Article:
A comparison of via of administration of the injection of vitamin E in newly received feedlot calves

Alejandro Plascencia Jorquera
2015 Nova Scientia  
Fifty Holstein steers calves (121 ± 4 kg) were used in order to determine the effects of route of administration of vitamin E at the time of arrival of feedlot cattle on levels of plasma alpha-tocopherol concentrations during the initial 16 days following their arrival into the feedlot. Ten steers served as controls, the remaining 40 steers (20 steers/treatment) were injected either intramuscular (IM) or subcutaneous (SQ) with 1500 IU of vitamin E (d-alpha tocopherol). Vitamin E treatments were
more » ... n E treatments were administered on days 1 and 8 of the arrival, while blood samples were obtained on days 1, 4, 8, 12 and 16. Injection sites were examined visually on day 16 to determine if route of administration affected incidence of injection-site inflammation. Steers were fed a steam-flaked corn based receiving diet with a 72:28 concentrate-to-forage ratio. Plasma alpha-tocopherol concentrations of control steers remained low (range from 0.06 to 0.10 mg/dL) throughout the 16-d period. Vitamin E injection increased (P<0.01) 4-fold the plasma alpha-tocopherol concentration. Route of vitamin E administration did not influence (P > 0.10) the incidence of injection site inflammation, averaging 17.5% (χ2, P>0.05). Plasma alpha-tocopherol concentrations were not affected (P > 0.30) by the presence of injection site inflammation. Since the risk of lesions in meat are considerably higher with intramuscular application and plasma alpha-tocopherol concentrations were not different between routes of application, it is concluded that subcutaneous administration is a practical alternative to the traditional intramuscular of administration of injectable vitamin E for feedlot cattle.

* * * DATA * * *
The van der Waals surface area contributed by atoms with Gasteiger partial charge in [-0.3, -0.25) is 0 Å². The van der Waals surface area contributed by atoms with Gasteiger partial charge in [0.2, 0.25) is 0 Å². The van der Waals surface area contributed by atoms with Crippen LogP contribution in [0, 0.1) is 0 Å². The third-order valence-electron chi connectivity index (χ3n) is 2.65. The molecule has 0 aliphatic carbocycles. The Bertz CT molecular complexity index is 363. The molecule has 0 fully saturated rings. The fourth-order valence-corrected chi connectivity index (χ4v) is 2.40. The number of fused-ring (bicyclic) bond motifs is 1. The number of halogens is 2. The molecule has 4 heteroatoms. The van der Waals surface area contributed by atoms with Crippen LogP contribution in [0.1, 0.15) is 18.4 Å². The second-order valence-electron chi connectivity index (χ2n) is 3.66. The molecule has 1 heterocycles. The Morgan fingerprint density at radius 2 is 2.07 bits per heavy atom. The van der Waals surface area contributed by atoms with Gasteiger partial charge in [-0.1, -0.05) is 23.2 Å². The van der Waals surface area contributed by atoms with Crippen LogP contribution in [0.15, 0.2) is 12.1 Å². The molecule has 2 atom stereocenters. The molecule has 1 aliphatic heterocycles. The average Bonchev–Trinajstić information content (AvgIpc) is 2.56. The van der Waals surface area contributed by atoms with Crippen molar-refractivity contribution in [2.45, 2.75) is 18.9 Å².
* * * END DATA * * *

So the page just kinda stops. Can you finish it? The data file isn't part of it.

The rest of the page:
doi:10.21640/ns.v7i15.261 fatcat:ih32d3mldjfutdq5ea37jtvjru